Excerpts from the interview with John L. Johnson of Portland, OR conducted by Tim Caldwell at the Fort Worden History Center on October 17, 2002. Mr. Johnson is the son of Major Ralph L. Johnson (1883-1966), who was Harbor Defense Puget Sound Commander in the early 1940’s. The Johnson family lived in Quarters 10W on Officers Row at Fort Worden.
Complete transcripts and recordings of this and all interviews conducted for the Fort Worden Oral History Program are available at a nominal fee to cover duplicating and shipping. Inquire at firstname.lastname@example.org or 360.344.4481 for details.
About going to school:
“We went to school in town. At that time, the MPs had a canvas Army truck with wooden benches down the middle, and two more wooden benches on the outside. They would go around through all the sergeants’ quarters and all the officers’ quarters. They would come up behind the houses on Officers Row and stop at each one that had kids. There was a guy named Fred Testo who was a corporal who was an armed guard, he had a sidearm, a .45. He would stand out there holding on to the handrails that lined the stairway going into the back of the truck to try to keep order in the truck. These were all high school kids and grade school kids together, we all went to Port Townsend.”
About going to the movies:
“We used to go to the movies over here (now the Wheeler Theater), it used to cost a dime. It was just for military and their families and you could bring a friend, but you had to be with them for them to get in. The officers’ seats were all covered with white slipcovers, and no one except officers and their families and guests was allowed to sit in those seats.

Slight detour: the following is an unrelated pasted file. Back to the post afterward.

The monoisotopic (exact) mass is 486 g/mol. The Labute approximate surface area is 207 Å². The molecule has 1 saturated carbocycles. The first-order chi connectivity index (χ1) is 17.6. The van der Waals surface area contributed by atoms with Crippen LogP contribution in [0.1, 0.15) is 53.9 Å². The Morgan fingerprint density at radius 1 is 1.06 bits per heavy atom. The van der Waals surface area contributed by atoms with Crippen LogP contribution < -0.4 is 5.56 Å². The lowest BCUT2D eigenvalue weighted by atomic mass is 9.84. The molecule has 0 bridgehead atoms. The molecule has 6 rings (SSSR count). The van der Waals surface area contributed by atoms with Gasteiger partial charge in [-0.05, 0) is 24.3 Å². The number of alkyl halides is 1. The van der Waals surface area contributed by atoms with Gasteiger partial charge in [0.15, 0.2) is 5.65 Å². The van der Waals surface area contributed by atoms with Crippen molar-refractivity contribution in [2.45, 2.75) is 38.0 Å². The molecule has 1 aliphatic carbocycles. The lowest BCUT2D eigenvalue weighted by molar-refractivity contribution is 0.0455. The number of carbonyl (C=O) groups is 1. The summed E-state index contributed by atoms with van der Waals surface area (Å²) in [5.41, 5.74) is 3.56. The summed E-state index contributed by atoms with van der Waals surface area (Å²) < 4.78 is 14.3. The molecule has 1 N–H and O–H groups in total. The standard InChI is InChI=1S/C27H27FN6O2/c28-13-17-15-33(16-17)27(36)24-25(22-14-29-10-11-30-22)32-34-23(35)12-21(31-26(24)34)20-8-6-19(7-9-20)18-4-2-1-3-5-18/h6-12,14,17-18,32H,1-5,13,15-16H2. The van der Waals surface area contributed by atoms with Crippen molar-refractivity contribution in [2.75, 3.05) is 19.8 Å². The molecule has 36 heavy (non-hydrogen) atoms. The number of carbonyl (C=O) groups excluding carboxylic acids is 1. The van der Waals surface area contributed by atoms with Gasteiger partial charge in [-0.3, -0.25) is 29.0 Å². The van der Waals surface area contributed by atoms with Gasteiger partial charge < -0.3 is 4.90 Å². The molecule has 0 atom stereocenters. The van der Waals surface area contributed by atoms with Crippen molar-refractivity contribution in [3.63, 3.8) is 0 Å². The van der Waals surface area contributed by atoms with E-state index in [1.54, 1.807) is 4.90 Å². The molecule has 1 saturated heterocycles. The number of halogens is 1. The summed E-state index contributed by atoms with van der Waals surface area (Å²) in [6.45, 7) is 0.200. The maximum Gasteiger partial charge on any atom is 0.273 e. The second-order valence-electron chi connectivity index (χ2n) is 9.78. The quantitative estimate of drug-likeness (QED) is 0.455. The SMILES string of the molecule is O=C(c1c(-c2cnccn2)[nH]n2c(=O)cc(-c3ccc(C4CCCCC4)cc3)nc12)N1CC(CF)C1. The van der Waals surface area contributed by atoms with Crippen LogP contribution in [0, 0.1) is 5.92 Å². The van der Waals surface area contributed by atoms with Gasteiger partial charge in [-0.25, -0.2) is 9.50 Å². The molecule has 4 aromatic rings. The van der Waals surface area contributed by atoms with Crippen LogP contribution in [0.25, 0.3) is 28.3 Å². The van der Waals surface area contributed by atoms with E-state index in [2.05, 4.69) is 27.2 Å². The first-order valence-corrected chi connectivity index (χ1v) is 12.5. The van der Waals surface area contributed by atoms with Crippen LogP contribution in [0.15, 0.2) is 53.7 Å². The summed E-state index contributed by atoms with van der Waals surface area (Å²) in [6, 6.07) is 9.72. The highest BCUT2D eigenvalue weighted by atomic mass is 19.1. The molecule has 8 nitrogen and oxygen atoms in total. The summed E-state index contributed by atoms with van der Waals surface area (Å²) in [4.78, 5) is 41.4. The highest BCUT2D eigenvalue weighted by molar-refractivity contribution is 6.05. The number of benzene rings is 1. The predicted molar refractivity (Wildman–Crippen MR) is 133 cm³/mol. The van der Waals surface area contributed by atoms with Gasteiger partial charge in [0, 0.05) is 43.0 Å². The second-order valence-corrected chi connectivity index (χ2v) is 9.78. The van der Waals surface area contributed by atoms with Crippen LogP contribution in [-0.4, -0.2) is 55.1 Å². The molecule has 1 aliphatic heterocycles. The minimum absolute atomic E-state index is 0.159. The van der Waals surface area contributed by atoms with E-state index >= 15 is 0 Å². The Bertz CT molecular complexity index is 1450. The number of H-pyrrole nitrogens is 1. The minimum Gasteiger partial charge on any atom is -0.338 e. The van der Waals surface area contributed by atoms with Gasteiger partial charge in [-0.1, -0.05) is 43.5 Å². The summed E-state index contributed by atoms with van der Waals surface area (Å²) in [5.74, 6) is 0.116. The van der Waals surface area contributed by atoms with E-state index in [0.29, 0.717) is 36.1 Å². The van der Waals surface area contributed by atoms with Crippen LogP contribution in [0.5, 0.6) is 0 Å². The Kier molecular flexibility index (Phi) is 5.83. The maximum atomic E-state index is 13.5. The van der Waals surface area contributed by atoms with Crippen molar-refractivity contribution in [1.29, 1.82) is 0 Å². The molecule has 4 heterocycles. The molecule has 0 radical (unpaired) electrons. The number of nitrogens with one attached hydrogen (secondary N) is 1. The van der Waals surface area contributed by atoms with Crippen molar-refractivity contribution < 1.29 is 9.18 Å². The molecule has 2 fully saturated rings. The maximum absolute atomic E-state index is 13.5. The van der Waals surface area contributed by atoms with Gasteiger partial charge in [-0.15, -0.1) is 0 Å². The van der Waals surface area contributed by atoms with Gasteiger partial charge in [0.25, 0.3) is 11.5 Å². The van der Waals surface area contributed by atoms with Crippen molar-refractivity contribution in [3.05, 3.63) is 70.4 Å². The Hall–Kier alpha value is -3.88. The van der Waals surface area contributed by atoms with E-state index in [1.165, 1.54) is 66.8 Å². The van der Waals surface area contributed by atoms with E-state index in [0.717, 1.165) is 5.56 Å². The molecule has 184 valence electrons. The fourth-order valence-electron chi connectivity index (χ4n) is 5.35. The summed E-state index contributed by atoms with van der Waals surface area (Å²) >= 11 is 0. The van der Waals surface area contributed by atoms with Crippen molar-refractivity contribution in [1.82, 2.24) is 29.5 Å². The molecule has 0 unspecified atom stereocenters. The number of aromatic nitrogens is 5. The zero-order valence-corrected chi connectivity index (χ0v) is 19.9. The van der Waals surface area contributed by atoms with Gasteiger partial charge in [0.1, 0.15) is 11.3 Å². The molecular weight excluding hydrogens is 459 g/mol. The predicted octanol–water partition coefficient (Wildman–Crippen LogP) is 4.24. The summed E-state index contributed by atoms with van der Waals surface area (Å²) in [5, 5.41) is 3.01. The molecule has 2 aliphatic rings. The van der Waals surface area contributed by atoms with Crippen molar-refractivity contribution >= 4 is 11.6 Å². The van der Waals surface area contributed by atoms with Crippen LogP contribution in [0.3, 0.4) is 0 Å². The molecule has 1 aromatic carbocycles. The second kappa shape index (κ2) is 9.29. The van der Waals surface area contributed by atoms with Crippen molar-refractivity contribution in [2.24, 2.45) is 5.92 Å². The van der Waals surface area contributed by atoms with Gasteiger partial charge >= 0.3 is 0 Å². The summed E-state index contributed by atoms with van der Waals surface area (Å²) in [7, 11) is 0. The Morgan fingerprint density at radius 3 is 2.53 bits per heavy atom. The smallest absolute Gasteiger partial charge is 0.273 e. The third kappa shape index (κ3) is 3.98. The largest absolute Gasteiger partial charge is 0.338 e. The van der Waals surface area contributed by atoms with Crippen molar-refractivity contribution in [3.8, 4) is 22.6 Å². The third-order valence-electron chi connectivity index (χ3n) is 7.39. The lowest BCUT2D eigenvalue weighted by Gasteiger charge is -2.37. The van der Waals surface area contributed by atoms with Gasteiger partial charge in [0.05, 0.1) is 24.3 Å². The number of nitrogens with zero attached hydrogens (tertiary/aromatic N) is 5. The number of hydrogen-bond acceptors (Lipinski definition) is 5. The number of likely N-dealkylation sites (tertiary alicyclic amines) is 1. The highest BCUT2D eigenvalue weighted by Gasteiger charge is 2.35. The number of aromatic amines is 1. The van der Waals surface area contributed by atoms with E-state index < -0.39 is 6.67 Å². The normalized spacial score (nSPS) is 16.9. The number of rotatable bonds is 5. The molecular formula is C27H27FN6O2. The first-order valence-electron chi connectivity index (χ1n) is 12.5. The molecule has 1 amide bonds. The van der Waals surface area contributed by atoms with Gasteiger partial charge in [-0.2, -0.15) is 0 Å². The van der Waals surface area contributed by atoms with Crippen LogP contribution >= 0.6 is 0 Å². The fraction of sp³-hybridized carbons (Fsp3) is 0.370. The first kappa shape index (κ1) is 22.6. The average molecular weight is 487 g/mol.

I refused to sit there. I used to sit in the front row with my feet up on the stage because it was real close. Or else, I’d sit with my feet under me and I’d curl up in the corner. I was a little kid. A lot of times I would fall asleep in my seat and they would close the place down and I’d wake up and everybody’s gone.
When my sister and mom would go to the show, they would sit up there in the white seats and make me sit up there but I didn’t want to.”
About a bit of history not often discussed:
“(My father) was one of the first people who started closing down the fort. He was given orders by what later became the Pentagon, the Army headquarters..to take everything in the fort that was not on paper and ‘dispose of it’. It was supposed to be destroyed if it wasn’t on paper, it didn’t exist. They didn’t want anything here that there wasn’t a record of, so part of what he had to do was take things like ammunition that wasn’t on paper. I know that they jettisoned like 400 rounds of coast artillery ammunition. … He took it out in the deepest trench he could find and they just sank the boat.
They had several boats that were not on paper and that was one of the things they did was sink them. They had some fun firing on some of them, a couple of them. Usually they just sank them.
…When he started closing the fort, it was after the war, the war ended in ’45. They say that it wasn’t until ’52 or ’53, but that isn’t true. …The only people who later came, when the engineers were here, came here for the Korean War. Apparently they reopened it and they filled the place up again. But by that time, it had already been closed, and my dad closed it down.”